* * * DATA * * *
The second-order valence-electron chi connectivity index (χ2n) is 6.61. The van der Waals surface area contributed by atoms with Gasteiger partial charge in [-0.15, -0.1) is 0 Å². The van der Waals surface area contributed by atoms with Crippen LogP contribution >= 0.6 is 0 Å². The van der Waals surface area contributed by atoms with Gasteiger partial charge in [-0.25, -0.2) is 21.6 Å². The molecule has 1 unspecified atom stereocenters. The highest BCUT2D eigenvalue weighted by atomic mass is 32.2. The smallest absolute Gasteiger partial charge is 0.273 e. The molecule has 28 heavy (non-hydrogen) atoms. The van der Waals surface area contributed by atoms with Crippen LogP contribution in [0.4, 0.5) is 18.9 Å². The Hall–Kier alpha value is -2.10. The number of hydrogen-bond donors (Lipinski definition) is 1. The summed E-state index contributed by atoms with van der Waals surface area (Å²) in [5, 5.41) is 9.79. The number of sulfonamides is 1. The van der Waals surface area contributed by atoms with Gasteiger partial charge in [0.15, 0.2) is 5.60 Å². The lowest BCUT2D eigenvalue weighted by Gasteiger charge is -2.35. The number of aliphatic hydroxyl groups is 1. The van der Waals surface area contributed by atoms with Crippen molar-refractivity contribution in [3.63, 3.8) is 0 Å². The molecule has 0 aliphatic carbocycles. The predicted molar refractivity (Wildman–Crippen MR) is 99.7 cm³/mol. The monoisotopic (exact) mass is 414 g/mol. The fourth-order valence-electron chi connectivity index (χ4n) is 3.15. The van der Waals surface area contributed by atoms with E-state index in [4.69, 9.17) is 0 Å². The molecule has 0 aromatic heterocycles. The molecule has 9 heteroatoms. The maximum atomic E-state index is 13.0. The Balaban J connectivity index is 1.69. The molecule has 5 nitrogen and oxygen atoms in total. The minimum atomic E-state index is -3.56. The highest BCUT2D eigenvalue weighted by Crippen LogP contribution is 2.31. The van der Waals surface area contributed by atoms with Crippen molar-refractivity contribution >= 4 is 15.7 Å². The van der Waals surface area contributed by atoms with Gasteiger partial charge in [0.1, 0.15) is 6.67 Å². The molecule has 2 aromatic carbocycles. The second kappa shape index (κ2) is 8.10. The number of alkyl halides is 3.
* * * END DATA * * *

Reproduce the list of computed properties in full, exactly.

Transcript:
The second-order valence-electron chi connectivity index (χ2n) is 6.61. The van der Waals surface area contributed by atoms with Gasteiger partial charge in [-0.15, -0.1) is 0 Å². The van der Waals surface area contributed by atoms with Crippen LogP contribution >= 0.6 is 0 Å². The van der Waals surface area contributed by atoms with Gasteiger partial charge in [-0.25, -0.2) is 21.6 Å². The molecule has 1 unspecified atom stereocenters. The highest BCUT2D eigenvalue weighted by atomic mass is 32.2. The smallest absolute Gasteiger partial charge is 0.273 e. The molecule has 28 heavy (non-hydrogen) atoms. The van der Waals surface area contributed by atoms with Crippen LogP contribution in [0.4, 0.5) is 18.9 Å². The Hall–Kier alpha value is -2.10. The number of hydrogen-bond donors (Lipinski definition) is 1. The summed E-state index contributed by atoms with van der Waals surface area (Å²) in [5, 5.41) is 9.79. The number of sulfonamides is 1. The van der Waals surface area contributed by atoms with Gasteiger partial charge in [0.15, 0.2) is 5.60 Å². The lowest BCUT2D eigenvalue weighted by Gasteiger charge is -2.35. The number of aliphatic hydroxyl groups is 1. The van der Waals surface area contributed by atoms with Crippen molar-refractivity contribution in [3.63, 3.8) is 0 Å². The molecule has 0 aliphatic carbocycles. The predicted molar refractivity (Wildman–Crippen MR) is 99.7 cm³/mol. The monoisotopic (exact) mass is 414 g/mol. The fourth-order valence-electron chi connectivity index (χ4n) is 3.15. The van der Waals surface area contributed by atoms with E-state index in [4.69, 9.17) is 0 Å². The molecule has 0 aromatic heterocycles. The molecule has 9 heteroatoms. The maximum atomic E-state index is 13.0. The Balaban J connectivity index is 1.69. The molecule has 5 nitrogen and oxygen atoms in total. The minimum atomic E-state index is -3.56. The highest BCUT2D eigenvalue weighted by Crippen LogP contribution is 2.31. The van der Waals surface area contributed by atoms with Crippen molar-refractivity contribution >= 4 is 15.7 Å². The van der Waals surface area contributed by atoms with Gasteiger partial charge in [0.1, 0.15) is 6.67 Å². The molecule has 2 aromatic carbocycles. The second kappa shape index (κ2) is 8.10. The number of alkyl halides is 3.